Development of a sensitive whole blood chemiluminescence method for assessing the bioactivity of calcium phosphate powders

BJ Meenan, J McConnell, J Knight, A Boyd, A Bell

Research output: Contribution to journalArticle

1 Citation (Scopus)

Abstract

The development of simple, but highly sensitive and accurate in vitro methods for assessing the bioactivity of biomaterials is a key requirement for assuring their successful clinical application. Moreover, screening techniques that will allow various materials to be recommended, or otherwise, for further testing, have the potential to make appreciable savings in the time and expense associated with product development. This paper gives details of a novel whole blood chemiluminescence method, based on the photoprotein Pholasin(R), which emits light in the presence of the free radical superoxide, other reactive oxygen species and the enzyme myeloperoxidase. This whole blood assay may have the potential as a screening method for assessing calcium phosphate (Ca-P) bioceramic powders according to their relative bioactivity. The method employed involves exposure of samples of anti-coagulated (heparinised) blood to the various Ca-P materials and stimulating the contacted leukocytes in the blood with phorbol-12-myristate-13-acetate (PMA). PMA stimulates protein kinase C directly and sets in motion a cascade of events in the leukocytes leading to the activation of the superoxide generating NADPH oxidase system. PMA also promotes degranulation, which is the fusion of the granule membrane with the plasma membrane and the extracellular release of granule enzymes. Changes in the free radical and degranulation activity of the cells. as measured by the luminescent response of Pholasin(R) to cells stimulated with PMA, after exposure to the Ca-P powders, are presented as percentage differences from the response to (control) blood samples not exposed to the powders. The resultant data clearly indicate significant differences in the light detected via Pholasin(R) from the blood exposed to the bioceramic materials compared to that from the relevant controls. These differences correlate well with the ascribed bioactivity of the Ca-P powders, as assigned from the measured chemical and structural properties. Furthermore, the method can also be applied to samples of blood, which have been diluted in the ratio 1:100 in standard blood dilution buffer. The light output response in the diluted blood experiments is exactly the same as that observed with undiluted whole blood but occurs immediately as compared to the many minutes required to give response in the latter case. Thermally processed (800degreesC) Ca-P materials have also been studied. A relationship between the heat-induced properties of the powders and the chemiluminescence responses recorded from blood cells Stimulated with PMA has been established. (C) 2002 Published by Elsevier Science Ltd.
LanguageEnglish
Pages2431-2445
JournalBiomaterials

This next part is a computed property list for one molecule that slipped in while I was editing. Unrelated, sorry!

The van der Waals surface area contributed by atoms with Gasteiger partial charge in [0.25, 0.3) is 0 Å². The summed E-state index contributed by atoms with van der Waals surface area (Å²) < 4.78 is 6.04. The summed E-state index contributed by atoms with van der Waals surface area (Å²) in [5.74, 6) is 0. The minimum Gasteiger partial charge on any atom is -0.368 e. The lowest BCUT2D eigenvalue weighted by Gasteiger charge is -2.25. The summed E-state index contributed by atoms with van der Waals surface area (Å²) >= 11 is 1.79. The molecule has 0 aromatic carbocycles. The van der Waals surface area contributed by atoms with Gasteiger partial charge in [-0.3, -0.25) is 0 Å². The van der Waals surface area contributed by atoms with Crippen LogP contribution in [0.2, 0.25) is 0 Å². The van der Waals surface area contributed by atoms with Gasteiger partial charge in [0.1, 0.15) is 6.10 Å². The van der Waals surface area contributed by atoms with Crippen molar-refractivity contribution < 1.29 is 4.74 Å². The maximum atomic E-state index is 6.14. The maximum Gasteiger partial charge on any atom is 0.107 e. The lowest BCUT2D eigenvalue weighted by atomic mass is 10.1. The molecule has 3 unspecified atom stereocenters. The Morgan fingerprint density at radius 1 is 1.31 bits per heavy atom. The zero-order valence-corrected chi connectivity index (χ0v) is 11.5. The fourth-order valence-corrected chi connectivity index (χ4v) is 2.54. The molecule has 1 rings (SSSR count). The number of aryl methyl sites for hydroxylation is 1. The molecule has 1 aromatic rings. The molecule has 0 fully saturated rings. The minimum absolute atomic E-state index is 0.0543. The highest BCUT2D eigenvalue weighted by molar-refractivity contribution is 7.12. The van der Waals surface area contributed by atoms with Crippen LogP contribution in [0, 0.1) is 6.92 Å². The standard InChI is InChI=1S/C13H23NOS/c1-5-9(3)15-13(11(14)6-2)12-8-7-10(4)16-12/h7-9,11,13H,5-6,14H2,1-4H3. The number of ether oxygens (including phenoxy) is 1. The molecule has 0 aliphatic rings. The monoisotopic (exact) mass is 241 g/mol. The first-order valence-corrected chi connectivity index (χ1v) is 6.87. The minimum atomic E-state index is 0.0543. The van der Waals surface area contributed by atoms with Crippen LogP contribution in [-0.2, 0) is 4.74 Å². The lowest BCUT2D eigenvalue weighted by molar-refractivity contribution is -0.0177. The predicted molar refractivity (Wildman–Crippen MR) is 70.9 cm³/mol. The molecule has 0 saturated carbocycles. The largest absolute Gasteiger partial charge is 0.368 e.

Volume23
Issue number12
Publication statusPublished - Jun 2002

Fingerprint

Chemiluminescence
Calcium phosphate
Luminescence
Bioactivity
Powders
Blood
Acetates
Bioceramics
Light
Free radicals
Free Radicals
Leukocytes
Luminescent Proteins
Screening
calcium phosphate
Enzymes
Cells
Cell Degranulation
Membrane Fusion
Biocompatible Materials

Keywords

  • bioactivity screening
  • calcium phosphate powders
  • leucocytes
  • chemiluminescence
  • free radicals
  • Pholasin (R)

Cite this

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abstract = "The development of simple, but highly sensitive and accurate in vitro methods for assessing the bioactivity of biomaterials is a key requirement for assuring their successful clinical application. Moreover, screening techniques that will allow various materials to be recommended, or otherwise, for further testing, have the potential to make appreciable savings in the time and expense associated with product development. This paper gives details of a novel whole blood chemiluminescence method, based on the photoprotein Pholasin(R), which emits light in the presence of the free radical superoxide, other reactive oxygen species and the enzyme myeloperoxidase. This whole blood assay may have the potential as a screening method for assessing calcium phosphate (Ca-P) bioceramic powders according to their relative bioactivity. The method employed involves exposure of samples of anti-coagulated (heparinised) blood to the various Ca-P materials and stimulating the contacted leukocytes in the blood with phorbol-12-myristate-13-acetate (PMA). PMA stimulates protein kinase C directly and sets in motion a cascade of events in the leukocytes leading to the activation of the superoxide generating NADPH oxidase system. PMA also promotes degranulation, which is the fusion of the granule membrane with the plasma membrane and the extracellular release of granule enzymes. Changes in the free radical and degranulation activity of the cells. as measured by the luminescent response of Pholasin(R) to cells stimulated with PMA, after exposure to the Ca-P powders, are presented as percentage differences from the response to (control) blood samples not exposed to the powders. The resultant data clearly indicate significant differences in the light detected via Pholasin(R) from the blood exposed to the bioceramic materials compared to that from the relevant controls. These differences correlate well with the ascribed bioactivity of the Ca-P powders, as assigned from the measured chemical and structural properties. Furthermore, the method can also be applied to samples of blood, which have been diluted in the ratio 1:100 in standard blood dilution buffer. The light output response in the diluted blood experiments is exactly the same as that observed with undiluted whole blood but occurs immediately as compared to the many minutes required to give response in the latter case. Thermally processed (800degreesC) Ca-P materials have also been studied. A relationship between the heat-induced properties of the powders and the chemiluminescence responses recorded from blood cells Stimulated with PMA has been established. (C) 2002 Published by Elsevier Science Ltd.",